by Test Vizor

A 20 year IT-generalist’s journey on improving software quality in large corporate environments and small agile ones through the adoption of context driven testing and DevOps tools and principles. Hopefully, you will find insight based both on successes and failures to help you effectively impact the quality of your software projects. We may even have some fun along the way with topics in Ruby, Elixir and pentesting.

Read this first

New Context, New Beginning

I started this blog with high hopes. However, due to certain constraints, it has made more sense to hold some commentary until a more appropriate context presented itself. That time is quickly approaching.

I have roughly a dozen articles of much more interest than the pathetic smattering constituting my old content, which I’ve all but removed already, all in some phase of development. I hope you come back to read about some more interesting topics, such as:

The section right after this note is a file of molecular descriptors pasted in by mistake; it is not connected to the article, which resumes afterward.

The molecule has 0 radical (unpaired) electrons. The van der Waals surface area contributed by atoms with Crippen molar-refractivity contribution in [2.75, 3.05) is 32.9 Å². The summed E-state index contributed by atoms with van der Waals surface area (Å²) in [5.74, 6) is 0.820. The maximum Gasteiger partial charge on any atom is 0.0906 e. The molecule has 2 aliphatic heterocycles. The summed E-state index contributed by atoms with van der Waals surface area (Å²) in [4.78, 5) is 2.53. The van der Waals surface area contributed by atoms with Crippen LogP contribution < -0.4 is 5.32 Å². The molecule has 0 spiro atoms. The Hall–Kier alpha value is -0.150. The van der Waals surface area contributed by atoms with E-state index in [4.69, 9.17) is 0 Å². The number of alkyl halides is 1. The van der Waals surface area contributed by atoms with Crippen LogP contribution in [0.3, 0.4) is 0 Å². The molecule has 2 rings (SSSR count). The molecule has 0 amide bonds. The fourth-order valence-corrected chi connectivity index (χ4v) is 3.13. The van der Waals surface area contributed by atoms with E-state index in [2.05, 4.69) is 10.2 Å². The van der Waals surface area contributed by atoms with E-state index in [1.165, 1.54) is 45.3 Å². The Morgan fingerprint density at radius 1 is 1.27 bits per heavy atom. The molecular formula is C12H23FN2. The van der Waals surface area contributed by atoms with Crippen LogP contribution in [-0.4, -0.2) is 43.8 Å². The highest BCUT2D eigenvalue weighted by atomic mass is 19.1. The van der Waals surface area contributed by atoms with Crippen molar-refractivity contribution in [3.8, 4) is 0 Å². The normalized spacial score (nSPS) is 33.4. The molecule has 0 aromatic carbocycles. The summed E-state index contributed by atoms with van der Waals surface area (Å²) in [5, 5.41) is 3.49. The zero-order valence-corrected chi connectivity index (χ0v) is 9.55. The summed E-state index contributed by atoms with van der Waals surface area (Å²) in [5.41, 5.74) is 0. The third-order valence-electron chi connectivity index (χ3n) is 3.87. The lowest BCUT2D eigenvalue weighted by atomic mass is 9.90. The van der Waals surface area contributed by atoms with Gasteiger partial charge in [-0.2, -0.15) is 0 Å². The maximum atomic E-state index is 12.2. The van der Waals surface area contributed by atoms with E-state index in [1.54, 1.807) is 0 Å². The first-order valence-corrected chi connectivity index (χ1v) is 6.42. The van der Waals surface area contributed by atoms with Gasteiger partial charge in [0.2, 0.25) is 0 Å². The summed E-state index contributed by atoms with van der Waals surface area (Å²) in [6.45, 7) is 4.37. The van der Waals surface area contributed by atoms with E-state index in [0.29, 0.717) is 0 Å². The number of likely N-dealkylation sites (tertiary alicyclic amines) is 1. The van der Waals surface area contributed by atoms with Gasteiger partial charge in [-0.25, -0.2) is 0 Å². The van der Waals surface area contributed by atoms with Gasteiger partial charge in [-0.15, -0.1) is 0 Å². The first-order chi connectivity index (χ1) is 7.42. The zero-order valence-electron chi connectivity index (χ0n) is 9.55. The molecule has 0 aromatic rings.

• How much value is there in ranking bugs?
  • Bug advocacy and avoiding bug genocide
  • Serendipity, I love you, but there’s a time and place for you
  • Expertise vs education
  • Developing expertise
  • A series on Toolsmithing
  • Best Practices: an origin story and the future
  • Advanced data collection to supercharge your testing
  • And many more!

Until then … gear up, vizors down and happy testing!

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A simple Ruby webserver for your testing infrastructure

On occasion, I run into the need to host some files on a web server to perform some testing. Whether it’s testing an embedded solution on smart, multi-function printers, serving files for mobile testing or facilitating some piece of automation, it’s nice to have a throw away web server when you need it.

Several scripting languages can pull this off, but since I’m partial to Ruby, I thought I’d offer up the Ruby flavored one-liner I use on occasion. I find this useful as it’s easy to just whip out on a command line any time I need it or fold it into more complex workflows.

Just type this in at the command line, assuming you have Ruby installed, and you’ll have a simple little file server up and running in seconds:

ruby -run -e httpd . -p 5000

Just a quick breakdown on what we’ve done here:

ruby -run -e
  • first, we’re kicking off the ruby interpreter, telling it we’re going to run

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